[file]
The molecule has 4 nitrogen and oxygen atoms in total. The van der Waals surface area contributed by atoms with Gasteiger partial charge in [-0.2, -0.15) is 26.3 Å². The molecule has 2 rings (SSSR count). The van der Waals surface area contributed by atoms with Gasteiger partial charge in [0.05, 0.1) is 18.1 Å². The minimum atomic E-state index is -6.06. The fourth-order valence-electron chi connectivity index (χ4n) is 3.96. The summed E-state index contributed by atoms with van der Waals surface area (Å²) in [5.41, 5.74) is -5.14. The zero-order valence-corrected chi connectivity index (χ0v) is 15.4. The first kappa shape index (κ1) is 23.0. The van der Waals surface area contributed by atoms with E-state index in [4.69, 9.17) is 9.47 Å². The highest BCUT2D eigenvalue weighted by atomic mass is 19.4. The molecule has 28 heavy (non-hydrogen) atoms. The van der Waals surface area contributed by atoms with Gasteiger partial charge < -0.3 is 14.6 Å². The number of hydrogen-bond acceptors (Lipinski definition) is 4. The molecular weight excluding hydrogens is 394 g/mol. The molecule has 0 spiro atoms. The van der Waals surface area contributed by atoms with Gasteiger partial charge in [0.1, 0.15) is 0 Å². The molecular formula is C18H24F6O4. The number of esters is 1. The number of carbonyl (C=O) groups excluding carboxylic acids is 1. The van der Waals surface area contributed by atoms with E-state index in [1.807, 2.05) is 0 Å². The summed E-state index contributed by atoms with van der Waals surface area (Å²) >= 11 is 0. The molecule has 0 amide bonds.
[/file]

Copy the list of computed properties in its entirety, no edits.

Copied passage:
The molecule has 4 nitrogen and oxygen atoms in total. The van der Waals surface area contributed by atoms with Gasteiger partial charge in [-0.2, -0.15) is 26.3 Å². The molecule has 2 rings (SSSR count). The van der Waals surface area contributed by atoms with Gasteiger partial charge in [0.05, 0.1) is 18.1 Å². The minimum atomic E-state index is -6.06. The fourth-order valence-electron chi connectivity index (χ4n) is 3.96. The summed E-state index contributed by atoms with van der Waals surface area (Å²) in [5.41, 5.74) is -5.14. The zero-order valence-corrected chi connectivity index (χ0v) is 15.4. The first kappa shape index (κ1) is 23.0. The van der Waals surface area contributed by atoms with E-state index in [4.69, 9.17) is 9.47 Å². The highest BCUT2D eigenvalue weighted by atomic mass is 19.4. The molecule has 28 heavy (non-hydrogen) atoms. The van der Waals surface area contributed by atoms with Gasteiger partial charge < -0.3 is 14.6 Å². The number of hydrogen-bond acceptors (Lipinski definition) is 4. The molecular weight excluding hydrogens is 394 g/mol. The molecule has 0 spiro atoms. The van der Waals surface area contributed by atoms with Gasteiger partial charge in [0.1, 0.15) is 0 Å². The molecular formula is C18H24F6O4. The number of esters is 1. The number of carbonyl (C=O) groups excluding carboxylic acids is 1. The van der Waals surface area contributed by atoms with E-state index in [1.807, 2.05) is 0 Å². The summed E-state index contributed by atoms with van der Waals surface area (Å²) >= 11 is 0. The molecule has 0 amide bonds.